Posts tagged: East Coast

C Nai Hong Kong Cafe Xpress 师奶茶餐厅 (East Coast Parkway)

By , August 5, 2008

1000 East Coast Park Marine Cove S(449876) Tel: 64440123

“The one at East Coast. Daniel, you must go and TRY!”

When Melissa saw that I was writing on a whole series on Hong Kong cafes, she very excitedly told me to venture to the Far East. “The fried squid’s very good.  Number  430. So is the chicken in hot plate. That’s 403. Don’t get confused. Braised E-Fu Noodles too! 101.”

She’s that good that she remembers the number. I don’t know how she does that especially when the items on the menu are jumbled.

Continue reading 'C Nai Hong Kong Cafe Xpress 师奶茶餐厅 (East Coast Parkway)'»

The Cheesecake Cafe – A Slice of Heaven

By , June 4, 2008

685 East Coast Road S(459054 ) Tel: 64487725

With a tagline such as “A Slice of Heaven”, and rave recommendations from many, a trip down to this little cafe at Siglap is necessary for cheesecake lovers.

The Ambience
The Cheesecake Café has scored immediately in its unique take on interior décor, embracing a cherubic character different from other cafes. The Victorian theme was rather prominent, featuring replicates from the Italian Renaissance such as the Mona Lisa, angelic clay sculptures, lighted candles, and a little fountain amongst the yellow painted walls.

The Food
The selections include the specialty Peach Jelly Cheesecake, Rum and Raisins Cheesecake, Peanut Butter Cheesecake and American Cheesecake, each costing about $6.90. If cheesecakes are not your cup of tea, you have a choice of Chocolate Truffle, Chocolate Banana and Tiramisu.

Friends have generally given varying positive comments, ranging from “to die for”, “unbelievable” to “a spiritual experience”. That could be a little exaggerating, but I thought that the cakes’ texture had a balance between heavy and light, and wasn’t overly diabetic.

In a recent visit, I tried the Strawberry Oreo Cheesecake which added a light gentle sweetness to an already familiar taste. The Chocolate Banana though, was slightly ‘jelat’ (rich) to my liking but would appeal to chocolate lovers.  Although it is probably mass-produced, you get the impression that each slice served to you was prepared lovingly just for you. (I did send a mail to ask about their cakes but didn’t get a reply. 🙁 )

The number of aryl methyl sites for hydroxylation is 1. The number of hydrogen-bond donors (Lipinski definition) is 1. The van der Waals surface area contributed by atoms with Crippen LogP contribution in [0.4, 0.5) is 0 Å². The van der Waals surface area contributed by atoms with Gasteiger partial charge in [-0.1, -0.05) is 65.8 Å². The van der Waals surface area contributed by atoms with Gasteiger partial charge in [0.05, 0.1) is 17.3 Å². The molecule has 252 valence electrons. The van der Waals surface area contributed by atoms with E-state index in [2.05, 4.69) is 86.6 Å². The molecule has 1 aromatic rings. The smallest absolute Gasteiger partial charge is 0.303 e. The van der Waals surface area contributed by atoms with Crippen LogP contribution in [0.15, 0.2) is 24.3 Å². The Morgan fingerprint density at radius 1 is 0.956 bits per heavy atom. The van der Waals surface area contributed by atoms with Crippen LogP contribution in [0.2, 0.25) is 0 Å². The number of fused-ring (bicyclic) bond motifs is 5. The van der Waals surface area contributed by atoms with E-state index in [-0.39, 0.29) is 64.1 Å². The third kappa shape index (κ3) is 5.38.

The Service
The vibrant, attentive and youthful staff makes this place a great hang-out. One even kneed down to serve me a slice! Iced water is constantly re-filled with genuine smiles.

The Verdict
This slice of heaven comes with a price.  3.75*

Other Related Entries
3 Inch Sin

Old Hong Kong Tea House – Good only when you need a late night supper

By , May 30, 2008

86 East Coast Road #01-09/10 Katong Village S(428788) Tel: 63451932

I first came into contact with this Hong Kong café at Marina Square Food Loft, serving superb Hong Kong milk tea but sad looking trolley noodles. Opened by Victoria Lee, a Honger Konger who moved to Singapore, she brought in a team of Hong Kong chefs to ensure authenticity.

The truth is I did hesitate a little before traveling all the way to Katong, due to the bad experience at Marina. (Though the strange thing is I order the milk tea there regularly without fail.) It’s hard not to miss Old Hong Kong Tea House as it is located within the preserved Katong Village with white walls and striking maroon signboards.

The Ambience
Upon entering the ‘cha chan teng’, you feel like you traveled back in time framed pictures of Hong Kong celebrities from the 70s and 80s, such as Danny Chan, Leslie Cheung and Jacky Cheung. It is interesting yet ‘cheap’ because the décor designs are obviously torn from old magazines and records. This is what I call ‘fei wu li yong’ (recycling).

The Food
Customers patronizing such Hong Kong cafes often get spoilt for choice, as this particular one offers more 500 dishes! Old Hong Kong’s specialties include Trolley Noodle, Bamboo Basket Baked Rice, La Mian (hand-pulled noodles) and their drinks.

Trolley Noodles is one of the more prominent street hawker fare. You can choose a base noodles ($2.20) with additional ingredients costing between $1.00 to $2.00. Unfortunately, it is no where close to the piping slurping noodles you will have in the streets of Kowloon.

This café obviously does not care about the art of food presentation. The Braised Ee-Fu Noodle with Brown Sauce ($8.80) was sickly looking in its flaxen yellow, with curry sauces spilled at the side. The brown sauce was also obviously M.I.A. A through disappointment.

The dim sum was actually quite tasty, but unfortunately losing out in its appearance with undrained oil on the plate.

The signature is the Hong Kong Milk Tea, apparently made from 5 different tea leaves, filtered water and imported evaporated milk. The blend was perfect along with a smooth texture, ending off with a slight bitter tea aftertaste. So good that I ordered another round.

The Good To Know
If you crave for after midnight supper, rest assured this café is open 24/7 for the entire year. With no service charge included, prices are still rather affordable.

The Verdict
Good only when you need a late night supper. 2.5*

Other Related Entries
Crystal Jade Hong Kong Cafe (Bugis)
HK Kim Gary Restaurant (Vivocity)
Streets Cafe Restaurant (Raffles City)
Wong Kok Char Cahn Teng (Bugis)
Xin Wang Hong Kong (Cineleisure)
Xin Wang Hong Kong (Marina Square)
Central (Vivocity)
Tong Shui Cafe (Zion Road)
Wan Chai Hong Kong Tea Room
Old Hong Kong Tea House
C Nai Hong Kong Xpress (East Coast)

Panorama Theme by Themocracy